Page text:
yeah... I think that the 160w m2 ought to be enough. I'm getting a kino board with core 2 duo, 2 gig ram, 120gb hdd 7200 rmp, obdII, gps, tuner, and a few other things. I have heard that it will be enough for this but I have not gone through and calculated it. I think I may just see what the fans do when the car is on and hooked up the the cig voltage. I don't have anything else running on it so it'll be fine I think. I'll have to check the amp rating on the fans, but I believe it is only a 1/2A at most for each and there are only six of them.

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                  • #10
                    6 fans, 1/2 A each = 3A. 3A * 12V = 36 watts.

                    Trust me, that makes a difference.

                    Your M2 is capable of 160 watts every here and there, with optimal cooling and solid line loads (no fluctuations). You wouldn't want to put more than say... 140 watts on it max. With those fans, you have 100 watts left. With a CPU (45 watts if it's low power) and a motherboard (25-30 watts with onboard sound)... well, add the harddrive and the GPS and you're done.

                    Careful...
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                    • #11
                      Originally posted by colin View Post
                      Your M2 is capable of 160 watts every here and there, with optimal cooling and solid line loads (no fluctuations). You wouldn't want to put more than say... 140 watts on it max. With those fans, you have 100 watts left. With a CPU (45 watts if it's low power) and a motherboard (25-30 watts with onboard sound)... well, add the harddrive and the GPS and you're done.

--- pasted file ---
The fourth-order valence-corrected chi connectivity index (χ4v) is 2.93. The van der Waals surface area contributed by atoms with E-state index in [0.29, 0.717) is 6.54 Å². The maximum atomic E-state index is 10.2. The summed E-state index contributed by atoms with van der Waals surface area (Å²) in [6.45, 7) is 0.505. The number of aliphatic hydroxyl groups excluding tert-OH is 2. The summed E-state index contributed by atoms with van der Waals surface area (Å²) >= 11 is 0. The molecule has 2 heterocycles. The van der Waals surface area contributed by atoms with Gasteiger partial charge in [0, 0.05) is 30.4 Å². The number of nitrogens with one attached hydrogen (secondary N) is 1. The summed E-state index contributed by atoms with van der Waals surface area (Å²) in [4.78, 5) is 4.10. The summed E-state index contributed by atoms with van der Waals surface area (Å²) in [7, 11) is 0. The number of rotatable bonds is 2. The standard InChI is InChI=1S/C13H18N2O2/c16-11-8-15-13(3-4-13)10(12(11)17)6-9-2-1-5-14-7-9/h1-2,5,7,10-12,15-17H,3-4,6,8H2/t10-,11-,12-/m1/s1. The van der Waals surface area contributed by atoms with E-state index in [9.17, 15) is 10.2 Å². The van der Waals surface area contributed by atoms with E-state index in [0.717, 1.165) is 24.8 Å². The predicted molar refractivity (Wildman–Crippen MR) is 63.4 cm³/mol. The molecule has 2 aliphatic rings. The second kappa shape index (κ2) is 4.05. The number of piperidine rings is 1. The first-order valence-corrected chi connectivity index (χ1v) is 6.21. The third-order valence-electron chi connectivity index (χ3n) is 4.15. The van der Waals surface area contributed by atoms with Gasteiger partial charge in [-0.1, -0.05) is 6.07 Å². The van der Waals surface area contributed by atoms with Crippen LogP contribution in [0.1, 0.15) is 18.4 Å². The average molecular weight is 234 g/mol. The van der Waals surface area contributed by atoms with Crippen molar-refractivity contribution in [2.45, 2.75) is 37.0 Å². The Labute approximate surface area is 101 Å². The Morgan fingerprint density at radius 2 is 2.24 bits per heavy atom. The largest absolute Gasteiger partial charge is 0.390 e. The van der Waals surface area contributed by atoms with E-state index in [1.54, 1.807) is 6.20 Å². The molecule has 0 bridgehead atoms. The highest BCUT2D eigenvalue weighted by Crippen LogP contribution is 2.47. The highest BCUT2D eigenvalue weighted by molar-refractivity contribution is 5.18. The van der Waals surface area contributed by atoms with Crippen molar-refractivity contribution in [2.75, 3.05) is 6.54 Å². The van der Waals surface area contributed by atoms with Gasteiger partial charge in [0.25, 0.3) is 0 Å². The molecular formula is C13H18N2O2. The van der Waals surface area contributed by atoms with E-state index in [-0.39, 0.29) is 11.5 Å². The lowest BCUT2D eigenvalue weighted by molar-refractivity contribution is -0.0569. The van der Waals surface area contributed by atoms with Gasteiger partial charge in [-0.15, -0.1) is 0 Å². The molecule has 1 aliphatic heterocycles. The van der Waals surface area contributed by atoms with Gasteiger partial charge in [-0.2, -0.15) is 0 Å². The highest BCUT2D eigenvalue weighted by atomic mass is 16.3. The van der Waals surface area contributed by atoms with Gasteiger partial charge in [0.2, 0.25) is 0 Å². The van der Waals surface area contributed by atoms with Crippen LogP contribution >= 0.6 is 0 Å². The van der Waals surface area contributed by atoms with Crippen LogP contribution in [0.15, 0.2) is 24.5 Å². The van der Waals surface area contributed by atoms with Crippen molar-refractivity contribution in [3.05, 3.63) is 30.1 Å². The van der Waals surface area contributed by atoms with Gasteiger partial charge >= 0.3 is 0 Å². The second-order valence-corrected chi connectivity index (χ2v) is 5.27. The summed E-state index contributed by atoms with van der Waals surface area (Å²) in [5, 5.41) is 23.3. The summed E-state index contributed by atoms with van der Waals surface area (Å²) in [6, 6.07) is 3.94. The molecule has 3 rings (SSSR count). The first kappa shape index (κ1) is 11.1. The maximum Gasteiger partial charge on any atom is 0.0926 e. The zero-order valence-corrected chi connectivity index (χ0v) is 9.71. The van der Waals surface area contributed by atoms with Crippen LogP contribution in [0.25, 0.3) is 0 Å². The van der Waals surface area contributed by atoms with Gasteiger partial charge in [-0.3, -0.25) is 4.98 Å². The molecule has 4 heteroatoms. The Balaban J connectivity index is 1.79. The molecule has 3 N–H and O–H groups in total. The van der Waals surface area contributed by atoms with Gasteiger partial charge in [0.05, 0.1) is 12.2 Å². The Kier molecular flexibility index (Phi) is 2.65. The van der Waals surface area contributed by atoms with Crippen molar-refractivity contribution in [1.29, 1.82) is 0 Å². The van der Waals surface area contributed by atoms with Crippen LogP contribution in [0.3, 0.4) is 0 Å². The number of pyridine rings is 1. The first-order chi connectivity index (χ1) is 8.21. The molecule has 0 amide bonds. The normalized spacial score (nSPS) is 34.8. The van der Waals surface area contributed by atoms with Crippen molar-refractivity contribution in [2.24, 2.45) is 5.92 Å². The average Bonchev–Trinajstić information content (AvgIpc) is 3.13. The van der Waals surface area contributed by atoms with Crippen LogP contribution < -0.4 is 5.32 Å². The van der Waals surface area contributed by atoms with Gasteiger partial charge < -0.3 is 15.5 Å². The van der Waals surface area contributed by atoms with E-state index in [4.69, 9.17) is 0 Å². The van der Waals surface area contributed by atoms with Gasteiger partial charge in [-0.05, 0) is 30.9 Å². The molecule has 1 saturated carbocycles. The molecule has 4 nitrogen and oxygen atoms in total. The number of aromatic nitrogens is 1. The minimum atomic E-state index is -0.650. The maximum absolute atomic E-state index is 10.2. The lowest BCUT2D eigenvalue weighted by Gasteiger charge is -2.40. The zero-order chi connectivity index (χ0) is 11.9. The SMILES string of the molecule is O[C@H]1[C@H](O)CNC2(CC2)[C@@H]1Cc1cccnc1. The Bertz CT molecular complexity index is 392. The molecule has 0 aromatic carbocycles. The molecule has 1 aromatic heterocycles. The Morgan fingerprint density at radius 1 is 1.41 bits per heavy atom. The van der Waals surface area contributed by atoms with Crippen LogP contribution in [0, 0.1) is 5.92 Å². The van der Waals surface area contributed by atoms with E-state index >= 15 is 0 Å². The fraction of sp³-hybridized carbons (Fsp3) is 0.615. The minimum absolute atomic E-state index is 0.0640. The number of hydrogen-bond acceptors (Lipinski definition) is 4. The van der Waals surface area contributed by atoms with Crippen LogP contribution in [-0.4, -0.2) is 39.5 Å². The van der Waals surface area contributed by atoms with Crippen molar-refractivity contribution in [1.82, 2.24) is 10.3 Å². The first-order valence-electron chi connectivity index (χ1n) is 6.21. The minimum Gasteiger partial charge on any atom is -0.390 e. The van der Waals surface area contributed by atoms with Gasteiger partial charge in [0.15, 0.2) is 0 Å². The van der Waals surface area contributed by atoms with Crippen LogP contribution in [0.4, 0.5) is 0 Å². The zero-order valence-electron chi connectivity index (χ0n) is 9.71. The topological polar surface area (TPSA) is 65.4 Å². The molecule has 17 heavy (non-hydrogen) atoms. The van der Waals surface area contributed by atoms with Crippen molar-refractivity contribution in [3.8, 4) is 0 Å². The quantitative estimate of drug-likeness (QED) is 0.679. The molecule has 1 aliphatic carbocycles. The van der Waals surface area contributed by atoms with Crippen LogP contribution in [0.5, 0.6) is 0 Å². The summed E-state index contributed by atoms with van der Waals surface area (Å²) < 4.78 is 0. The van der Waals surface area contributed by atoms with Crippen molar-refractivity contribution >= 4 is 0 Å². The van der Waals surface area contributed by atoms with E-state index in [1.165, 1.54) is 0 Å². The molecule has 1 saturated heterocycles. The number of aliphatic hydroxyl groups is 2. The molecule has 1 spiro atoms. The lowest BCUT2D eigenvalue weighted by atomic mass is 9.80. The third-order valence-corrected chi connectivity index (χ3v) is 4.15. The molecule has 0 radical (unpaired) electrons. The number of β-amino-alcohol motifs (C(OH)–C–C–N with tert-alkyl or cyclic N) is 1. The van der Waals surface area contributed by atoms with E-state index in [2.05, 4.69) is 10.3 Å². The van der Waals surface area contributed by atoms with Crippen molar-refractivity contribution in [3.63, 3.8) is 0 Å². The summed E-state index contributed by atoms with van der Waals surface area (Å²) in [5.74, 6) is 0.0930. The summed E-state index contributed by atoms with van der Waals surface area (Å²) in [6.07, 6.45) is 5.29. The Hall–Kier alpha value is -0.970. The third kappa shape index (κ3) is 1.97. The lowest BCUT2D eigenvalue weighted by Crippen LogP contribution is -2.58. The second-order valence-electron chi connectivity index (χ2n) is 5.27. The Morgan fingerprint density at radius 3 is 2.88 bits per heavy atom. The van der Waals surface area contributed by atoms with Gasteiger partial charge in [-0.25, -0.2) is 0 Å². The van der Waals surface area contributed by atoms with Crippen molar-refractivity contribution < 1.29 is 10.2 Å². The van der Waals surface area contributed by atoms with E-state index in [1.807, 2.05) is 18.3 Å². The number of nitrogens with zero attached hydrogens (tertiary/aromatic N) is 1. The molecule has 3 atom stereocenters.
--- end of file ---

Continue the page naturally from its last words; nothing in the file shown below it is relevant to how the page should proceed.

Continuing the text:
Careful...
                      It depends on what mobo he's getting, i have the new intel mini-itx with the atom and the whole package together only consumes 40W. If he is getting an ATX then yes there would be concern. Most of the dc-dc PSU's are meant for mini-ITX but some of the nicer ones could easily power an ATX mobo.

                      As for powering the fans off the ignition, i don't think (emphasis on 'think') the 12v ignition would be enough to power your fans. It's a very low amp line, i believe is in the milliamps. The only real purpose of the ignition line is that it tells devices when the car is on, so its more of a data line than a power line.
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                      • #12
                        I don't mean the IGN line, I was more refering to an IGN source. My cig lighters are both switched sources and together they can handle 10 amps.
                        03 Accord Sedan CarPC

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                        • #13
                          From what i understand Fans dont take that much amps. i think i read that its like .08 amps and I may have the numbers transposed, but even so, that will not bog down the PSU at all.
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                          • #14
                            Originally posted by HiJackZX1 View Post
                            From what i understand Fans dont take that much amps. i think i read that its like .08 amps and I may have the numbers transposed, but even so, that will not bog down the PSU at all.
                            Originally posted by colin View Post
                            6 fans, 1/2 A each = 3A. 3A * 12V = 36 watts.

                            Trust me, that makes a difference.
                            So Colin presumes half an amp per fan, and you say "oh no, 0.8A per fan." That's an even bigger draw - 57.6W in total. So even if you're using an Opus 150W, then that's a third of your available power gone, and from the 12V rail too.

                            Your best option is to take a new line from your battery for your fans, fuse it, and put a relay in that is triggered by the IGN line or by the PSU itself. That way the fans come on as soon as the key is turned, and the PSU doesn't see the draw. You could even put in a little voltage regulator like this circuit here.

                            What do you need 6 fans for anyway? Are you planning to run some massively intensive gaming rig off your car? If so, is your alternator up to it?
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                            • #15
                              Originally posted by Grrrmachine View Post
                              So Colin presumes half an amp per fan, and you say "oh no, 0.8A per fan."
                              Check your decimal place. He said .08 Amps.

                              I just checked a couple of fans online and the 80mm ones I looked at ranged from .12 to .23 Amps.